This in turn, convinces Spain and later Prussia to side with, as with the combined Spanish and French fleets, Frederick is convinced to provide greater support. This alone doesn't guarantee the US becomes a Monarchy, but it may lead to the foundation and support from some of the founding fathers and populace to the idea.

Following the war, with the failures of the young republic, the Prince is offered the throne.
When approached about the offer, Prince Henry is reluctant at first to accept, but is met by von Steuben alongside a delegation from the US offering the throne.

Knowing he would not become King of Prussia or even rule his own country, and having some difficulties with his brother Frederick stemming from the latter's treatment of another member of the family and he's taking the credit for a number of victories that were more to do with his fellow Prussian generals, leads Henry to accept.

Following a long voyage to the New World, Prince Henry of Prussia arrives to New York with some fanfare, including meeting with some of the Founding Fathers before being whisked away and being Crown King of the United States, followed by Washington becoming President.​
 
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Battle of Quebec, December 23 1775
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In September 25 1775, the Fort of St. Jean, British Canada, was captured alongside Quebec's Governor General, Guy Charleton, alongside a force of 34 British regulars, 80 militia, 120 Canadian militia, 20 Indian agents and a few other native allies were captured that.

A total of 20 casualties came about on the Continental side during the capture of Fort St. Jean, with its capture being aided by Thomas Walker, a prominent merchant and American sympathizer, who entered contact with the American forces of Ethan Allen where Walker would open the gates to the fort.

What resulted was an engagement similar to that of the Battle of Trenton the following year, where by the American's achieved tactical surprise allowing for a quick capture of the British forces and their allies present.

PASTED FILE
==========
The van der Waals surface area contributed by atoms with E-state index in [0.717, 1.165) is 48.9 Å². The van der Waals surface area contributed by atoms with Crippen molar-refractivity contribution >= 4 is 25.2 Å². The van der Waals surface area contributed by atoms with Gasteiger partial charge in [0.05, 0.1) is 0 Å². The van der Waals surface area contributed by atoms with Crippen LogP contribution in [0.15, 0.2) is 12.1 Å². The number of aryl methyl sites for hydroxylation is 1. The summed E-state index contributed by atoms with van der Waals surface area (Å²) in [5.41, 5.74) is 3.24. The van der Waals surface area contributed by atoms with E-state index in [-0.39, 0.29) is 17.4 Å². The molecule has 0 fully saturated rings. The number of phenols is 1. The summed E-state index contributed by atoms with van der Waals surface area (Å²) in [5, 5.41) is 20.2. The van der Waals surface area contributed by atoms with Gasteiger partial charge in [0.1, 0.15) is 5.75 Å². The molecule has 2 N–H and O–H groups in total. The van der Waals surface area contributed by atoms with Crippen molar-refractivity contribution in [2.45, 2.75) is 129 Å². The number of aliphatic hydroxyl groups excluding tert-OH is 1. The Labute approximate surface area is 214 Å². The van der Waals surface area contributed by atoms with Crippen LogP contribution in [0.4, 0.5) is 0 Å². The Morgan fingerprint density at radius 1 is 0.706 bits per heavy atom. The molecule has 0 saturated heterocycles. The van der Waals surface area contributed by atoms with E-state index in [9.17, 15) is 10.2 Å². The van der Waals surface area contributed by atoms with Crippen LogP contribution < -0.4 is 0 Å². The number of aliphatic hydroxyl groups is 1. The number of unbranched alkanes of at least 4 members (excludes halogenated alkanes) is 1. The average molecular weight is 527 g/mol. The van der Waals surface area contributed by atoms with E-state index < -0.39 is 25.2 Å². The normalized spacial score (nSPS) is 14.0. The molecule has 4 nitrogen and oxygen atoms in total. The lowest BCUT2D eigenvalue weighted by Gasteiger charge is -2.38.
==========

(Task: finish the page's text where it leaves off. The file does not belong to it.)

The Capture of Fort St. Jean alongside it's commander, Guy Charleton, would play a part in discouraging local French-Canadians and other potential recruiters from joining the British cause as Militia, hampering the latter's efforts to defend Quebec.

A total of just 200 Canadians were recruited to fight for the Crown in all.

In the aftermath, the Continental's recruited a number of French Canadians for their cause by Jeremy Duggan, an "old Subject" Quebec City barber, who would join the Continental's with roughly 100 French Canadians.

News reached Quebec on October 18 about the defeat and surrender of Charleton and his forces, leading Lieutenant Governor Hector Cramahé to take charge of Quebec's defenses alone.

Raising a force of organized militia around several hundred to defend the town in September, attempts to get more aid was either ignored or reinforcements were blown of course and ended up in New York.

As part of the preparations, boats were removed off the south shore of the Saint Lawrence river, additional militia enlistments were in place, increasing the strength up to 600 or more.

Two ships would arrive in November 3, with a third the next day, bringing more volunteers for the defense, totaling 120 more men for the defense.
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Troops under Benedict Arnold arrived on November 10 after crossing the St. Lawrence River, with a force of 600 survivors from the long march from Boston to Quebec, which originally started with 1,100 men.

After awaiting calm weather, on November 9, Arnold and his men crossed the Saint Lawrence with aide from local Native Americans who provided Canoes and guides to help.